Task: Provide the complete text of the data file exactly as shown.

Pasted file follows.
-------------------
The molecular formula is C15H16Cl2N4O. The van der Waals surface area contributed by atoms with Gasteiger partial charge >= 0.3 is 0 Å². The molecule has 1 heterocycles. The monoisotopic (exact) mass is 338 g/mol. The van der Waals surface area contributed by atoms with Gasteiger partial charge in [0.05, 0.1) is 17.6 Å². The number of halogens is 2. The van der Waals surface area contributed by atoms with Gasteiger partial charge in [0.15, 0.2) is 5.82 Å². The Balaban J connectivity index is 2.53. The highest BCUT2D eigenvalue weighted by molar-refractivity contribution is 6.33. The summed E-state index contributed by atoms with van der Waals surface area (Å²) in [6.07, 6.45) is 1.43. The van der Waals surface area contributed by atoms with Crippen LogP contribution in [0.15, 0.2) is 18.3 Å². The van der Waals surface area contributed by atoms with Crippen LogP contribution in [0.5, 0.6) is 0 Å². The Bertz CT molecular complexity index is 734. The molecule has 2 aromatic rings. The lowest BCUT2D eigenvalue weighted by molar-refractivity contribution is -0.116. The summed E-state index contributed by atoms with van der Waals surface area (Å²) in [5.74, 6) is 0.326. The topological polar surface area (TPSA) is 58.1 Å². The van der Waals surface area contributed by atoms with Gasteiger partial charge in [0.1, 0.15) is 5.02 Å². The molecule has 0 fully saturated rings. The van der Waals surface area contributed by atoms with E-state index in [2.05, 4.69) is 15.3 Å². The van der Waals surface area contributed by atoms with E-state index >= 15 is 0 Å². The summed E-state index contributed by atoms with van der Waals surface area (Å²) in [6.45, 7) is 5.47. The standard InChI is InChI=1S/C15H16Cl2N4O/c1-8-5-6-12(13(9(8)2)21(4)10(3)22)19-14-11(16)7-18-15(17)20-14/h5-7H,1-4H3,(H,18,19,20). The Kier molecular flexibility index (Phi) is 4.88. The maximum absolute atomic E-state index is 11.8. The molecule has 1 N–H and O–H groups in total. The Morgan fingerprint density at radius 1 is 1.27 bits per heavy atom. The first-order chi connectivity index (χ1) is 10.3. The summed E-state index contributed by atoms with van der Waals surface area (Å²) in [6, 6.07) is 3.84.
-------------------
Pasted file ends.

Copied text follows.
The molecular formula is C15H16Cl2N4O. The van der Waals surface area contributed by atoms with Gasteiger partial charge >= 0.3 is 0 Å². The molecule has 1 heterocycles. The monoisotopic (exact) mass is 338 g/mol. The van der Waals surface area contributed by atoms with Gasteiger partial charge in [0.05, 0.1) is 17.6 Å². The number of halogens is 2. The van der Waals surface area contributed by atoms with Gasteiger partial charge in [0.15, 0.2) is 5.82 Å². The Balaban J connectivity index is 2.53. The highest BCUT2D eigenvalue weighted by molar-refractivity contribution is 6.33. The summed E-state index contributed by atoms with van der Waals surface area (Å²) in [6.07, 6.45) is 1.43. The van der Waals surface area contributed by atoms with Crippen LogP contribution in [0.15, 0.2) is 18.3 Å². The van der Waals surface area contributed by atoms with Crippen LogP contribution in [0.5, 0.6) is 0 Å². The Bertz CT molecular complexity index is 734. The molecule has 2 aromatic rings. The lowest BCUT2D eigenvalue weighted by molar-refractivity contribution is -0.116. The summed E-state index contributed by atoms with van der Waals surface area (Å²) in [5.74, 6) is 0.326. The topological polar surface area (TPSA) is 58.1 Å². The van der Waals surface area contributed by atoms with Gasteiger partial charge in [0.1, 0.15) is 5.02 Å². The molecule has 0 fully saturated rings. The van der Waals surface area contributed by atoms with E-state index in [2.05, 4.69) is 15.3 Å². The van der Waals surface area contributed by atoms with E-state index >= 15 is 0 Å². The summed E-state index contributed by atoms with van der Waals surface area (Å²) in [6.45, 7) is 5.47. The standard InChI is InChI=1S/C15H16Cl2N4O/c1-8-5-6-12(13(9(8)2)21(4)10(3)22)19-14-11(16)7-18-15(17)20-14/h5-7H,1-4H3,(H,18,19,20). The Kier molecular flexibility index (Phi) is 4.88. The maximum absolute atomic E-state index is 11.8. The molecule has 1 N–H and O–H groups in total. The Morgan fingerprint density at radius 1 is 1.27 bits per heavy atom. The first-order chi connectivity index (χ1) is 10.3. The summed E-state index contributed by atoms with van der Waals surface area (Å²) in [6, 6.07) is 3.84.